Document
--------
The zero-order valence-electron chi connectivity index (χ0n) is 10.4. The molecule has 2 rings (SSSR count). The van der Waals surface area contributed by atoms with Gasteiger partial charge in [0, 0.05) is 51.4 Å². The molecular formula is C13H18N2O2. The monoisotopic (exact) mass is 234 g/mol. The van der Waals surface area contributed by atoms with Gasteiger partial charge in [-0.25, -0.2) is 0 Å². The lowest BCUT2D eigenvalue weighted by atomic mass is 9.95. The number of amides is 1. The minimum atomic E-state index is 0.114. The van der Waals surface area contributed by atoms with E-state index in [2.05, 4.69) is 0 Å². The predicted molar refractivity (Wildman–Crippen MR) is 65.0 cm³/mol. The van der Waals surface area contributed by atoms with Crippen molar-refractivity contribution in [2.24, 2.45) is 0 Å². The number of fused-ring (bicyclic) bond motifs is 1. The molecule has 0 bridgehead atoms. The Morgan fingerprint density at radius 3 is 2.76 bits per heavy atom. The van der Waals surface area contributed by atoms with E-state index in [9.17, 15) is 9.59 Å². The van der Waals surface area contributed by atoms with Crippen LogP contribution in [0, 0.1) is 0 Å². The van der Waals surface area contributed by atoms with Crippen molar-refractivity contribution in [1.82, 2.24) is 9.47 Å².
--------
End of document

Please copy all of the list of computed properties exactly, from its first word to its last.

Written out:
The zero-order valence-electron chi connectivity index (χ0n) is 10.4. The molecule has 2 rings (SSSR count). The van der Waals surface area contributed by atoms with Gasteiger partial charge in [0, 0.05) is 51.4 Å². The molecular formula is C13H18N2O2. The monoisotopic (exact) mass is 234 g/mol. The van der Waals surface area contributed by atoms with Gasteiger partial charge in [-0.25, -0.2) is 0 Å². The lowest BCUT2D eigenvalue weighted by atomic mass is 9.95. The number of amides is 1. The minimum atomic E-state index is 0.114. The van der Waals surface area contributed by atoms with E-state index in [2.05, 4.69) is 0 Å². The predicted molar refractivity (Wildman–Crippen MR) is 65.0 cm³/mol. The van der Waals surface area contributed by atoms with Crippen molar-refractivity contribution in [2.24, 2.45) is 0 Å². The number of fused-ring (bicyclic) bond motifs is 1. The molecule has 0 bridgehead atoms. The Morgan fingerprint density at radius 3 is 2.76 bits per heavy atom. The van der Waals surface area contributed by atoms with E-state index in [9.17, 15) is 9.59 Å². The van der Waals surface area contributed by atoms with Crippen LogP contribution in [0, 0.1) is 0 Å². The van der Waals surface area contributed by atoms with Crippen molar-refractivity contribution in [1.82, 2.24) is 9.47 Å².